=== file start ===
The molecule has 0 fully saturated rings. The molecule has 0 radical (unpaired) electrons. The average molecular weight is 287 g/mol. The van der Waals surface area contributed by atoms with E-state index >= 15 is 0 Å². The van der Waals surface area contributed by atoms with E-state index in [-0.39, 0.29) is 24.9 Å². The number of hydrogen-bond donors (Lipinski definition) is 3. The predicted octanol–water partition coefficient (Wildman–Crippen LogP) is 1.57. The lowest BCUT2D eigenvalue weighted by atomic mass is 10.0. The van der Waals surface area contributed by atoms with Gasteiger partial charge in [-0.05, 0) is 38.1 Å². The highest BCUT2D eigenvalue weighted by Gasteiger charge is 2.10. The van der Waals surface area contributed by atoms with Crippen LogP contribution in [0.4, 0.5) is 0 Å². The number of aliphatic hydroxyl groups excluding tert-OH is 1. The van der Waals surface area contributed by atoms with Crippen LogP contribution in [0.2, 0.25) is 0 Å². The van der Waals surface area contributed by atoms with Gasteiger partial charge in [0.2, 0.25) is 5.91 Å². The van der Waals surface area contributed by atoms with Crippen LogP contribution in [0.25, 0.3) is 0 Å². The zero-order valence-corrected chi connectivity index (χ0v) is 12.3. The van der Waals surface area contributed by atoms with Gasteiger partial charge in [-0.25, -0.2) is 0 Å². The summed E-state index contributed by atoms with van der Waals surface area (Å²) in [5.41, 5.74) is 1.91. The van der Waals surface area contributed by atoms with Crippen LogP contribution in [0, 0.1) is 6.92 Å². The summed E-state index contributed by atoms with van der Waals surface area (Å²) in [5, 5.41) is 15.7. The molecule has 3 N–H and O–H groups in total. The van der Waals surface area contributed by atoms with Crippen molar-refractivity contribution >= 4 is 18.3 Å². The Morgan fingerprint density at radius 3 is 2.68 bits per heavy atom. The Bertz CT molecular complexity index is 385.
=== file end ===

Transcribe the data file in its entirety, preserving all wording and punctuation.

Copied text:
The molecule has 0 fully saturated rings. The molecule has 0 radical (unpaired) electrons. The average molecular weight is 287 g/mol. The van der Waals surface area contributed by atoms with E-state index >= 15 is 0 Å². The van der Waals surface area contributed by atoms with E-state index in [-0.39, 0.29) is 24.9 Å². The number of hydrogen-bond donors (Lipinski definition) is 3. The predicted octanol–water partition coefficient (Wildman–Crippen LogP) is 1.57. The lowest BCUT2D eigenvalue weighted by atomic mass is 10.0. The van der Waals surface area contributed by atoms with Gasteiger partial charge in [-0.05, 0) is 38.1 Å². The highest BCUT2D eigenvalue weighted by Gasteiger charge is 2.10. The van der Waals surface area contributed by atoms with Crippen LogP contribution in [0.4, 0.5) is 0 Å². The number of aliphatic hydroxyl groups excluding tert-OH is 1. The van der Waals surface area contributed by atoms with Crippen LogP contribution in [0.2, 0.25) is 0 Å². The van der Waals surface area contributed by atoms with Gasteiger partial charge in [0.2, 0.25) is 5.91 Å². The van der Waals surface area contributed by atoms with Crippen LogP contribution in [0.25, 0.3) is 0 Å². The zero-order valence-corrected chi connectivity index (χ0v) is 12.3. The van der Waals surface area contributed by atoms with Gasteiger partial charge in [-0.25, -0.2) is 0 Å². The summed E-state index contributed by atoms with van der Waals surface area (Å²) in [5.41, 5.74) is 1.91. The van der Waals surface area contributed by atoms with Crippen LogP contribution in [0, 0.1) is 6.92 Å². The summed E-state index contributed by atoms with van der Waals surface area (Å²) in [5, 5.41) is 15.7. The molecule has 3 N–H and O–H groups in total. The van der Waals surface area contributed by atoms with Crippen molar-refractivity contribution >= 4 is 18.3 Å². The Morgan fingerprint density at radius 3 is 2.68 bits per heavy atom. The Bertz CT molecular complexity index is 385.